"GRUB error 15" after hard drive removal
I recently bought new hardware - an ABIT KV8 PRO and a SATA drive. Eager to play, I plugged my 2 existing PATA drives in, as hda and hdb.
I built the SATA drive last week - the current debian installer has a driver for the controller, and everything ran fine. GRUB was installed by default.
After a hassle-free week of playing and configuring, I decided to remove hdb and return it to its original home. Rebooted, and GRUB came up with Error 21.
Instinct led me to plug the drive back in, and now I get Error 15.
This is my first experience with grub (and probably my last...;)
a) I would like to understand the problem,
b) I would like to boot!!!
Luckily I had a knoppix CD lying around, so I could trawl the net for info. I've found none :(
This knoppix distro does not see the SATA drive, so no chance of chroot'ing and re-running grub (assuming that would fix the issue!)
I'm guessing (short of there being a magical fix for my broken boot loader), that I'll need to build a new boot medium with support for the SATA controller. My debian CD is a net-installer and I can't find a 'rescue' mode.
:confused: Any pointers on my best course of action? The best I've come up with is
boot with knoppix
download a late-model kernel source onto one of the IDE drives
compile it (with support for the SATA driver)
try and get it onto a floppy... (or CD I guess)
boot and mount the SATA root partition
... is there an easier solution ...?
"... is there an easier solution ...? "
The problem may be that grub uses relative addressing for hard drives instead of absolute addressing. The first drive that it encounters is 0, the second 1, etc. By pulling a hard drive out of your machine you may have thrown off the relative numbering in your grub config file. Try using knoppix to edit your Debian grub config file. See if you can fix the problem by correcting the hard drive addresses in the grub config file.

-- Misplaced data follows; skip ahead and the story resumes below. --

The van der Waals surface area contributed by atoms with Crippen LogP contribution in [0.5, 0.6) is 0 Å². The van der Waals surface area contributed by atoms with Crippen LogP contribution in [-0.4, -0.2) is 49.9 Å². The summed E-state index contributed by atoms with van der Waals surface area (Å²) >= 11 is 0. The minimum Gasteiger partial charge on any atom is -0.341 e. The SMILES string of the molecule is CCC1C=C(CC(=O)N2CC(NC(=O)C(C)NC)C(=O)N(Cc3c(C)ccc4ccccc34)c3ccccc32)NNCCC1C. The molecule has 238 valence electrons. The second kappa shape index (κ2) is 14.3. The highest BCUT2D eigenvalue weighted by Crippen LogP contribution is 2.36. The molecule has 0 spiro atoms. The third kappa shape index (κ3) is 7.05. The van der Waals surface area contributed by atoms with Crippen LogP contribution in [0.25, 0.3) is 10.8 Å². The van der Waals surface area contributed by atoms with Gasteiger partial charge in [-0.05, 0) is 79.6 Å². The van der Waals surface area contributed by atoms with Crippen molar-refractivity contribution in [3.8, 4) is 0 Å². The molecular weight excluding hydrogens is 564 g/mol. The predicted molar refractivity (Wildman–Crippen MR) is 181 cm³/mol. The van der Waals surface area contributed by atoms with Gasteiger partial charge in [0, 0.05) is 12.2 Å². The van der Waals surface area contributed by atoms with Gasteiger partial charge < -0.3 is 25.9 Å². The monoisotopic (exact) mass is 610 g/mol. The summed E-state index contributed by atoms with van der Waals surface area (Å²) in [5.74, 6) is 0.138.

If you cannot access the Debian grub config file with knoppix or another rescue CD you could try placing the grub config file on a hard drive that the rescue CD can access and then pointing the MBR at the new grub config file. The new grub config file can be either temporary until you can boot into Debian or it could be permanent.
Be prepared. Create a LifeBoat CD.
I've rescued my system, did pretty much what you suggested - created a new MBR on one of my IDE drives. Once I was booting from a harddrive, I updated that kernel so that it could see my SATA drive, and, well the rest is obvious.
When I first read your post, I followed the Lifeboat link. Seemed pretty relevant! I thought, what a great idea, and downloaded the tarball. Now that I'm up and running again, one of my first tasks before messing around with the drives again is to build one of these rescue CDs. :)
Came a bit unstuck during the "edit the config" stage - went for a google, and turned up a question in this forum - which identified you as the Lifeboat author!
Not finding an answer elsewhere, maybe I can ask you directly here?
I posted an entirely new thread, for the benefit of others:
|All times are GMT -5. The time now is 07:10 AM.|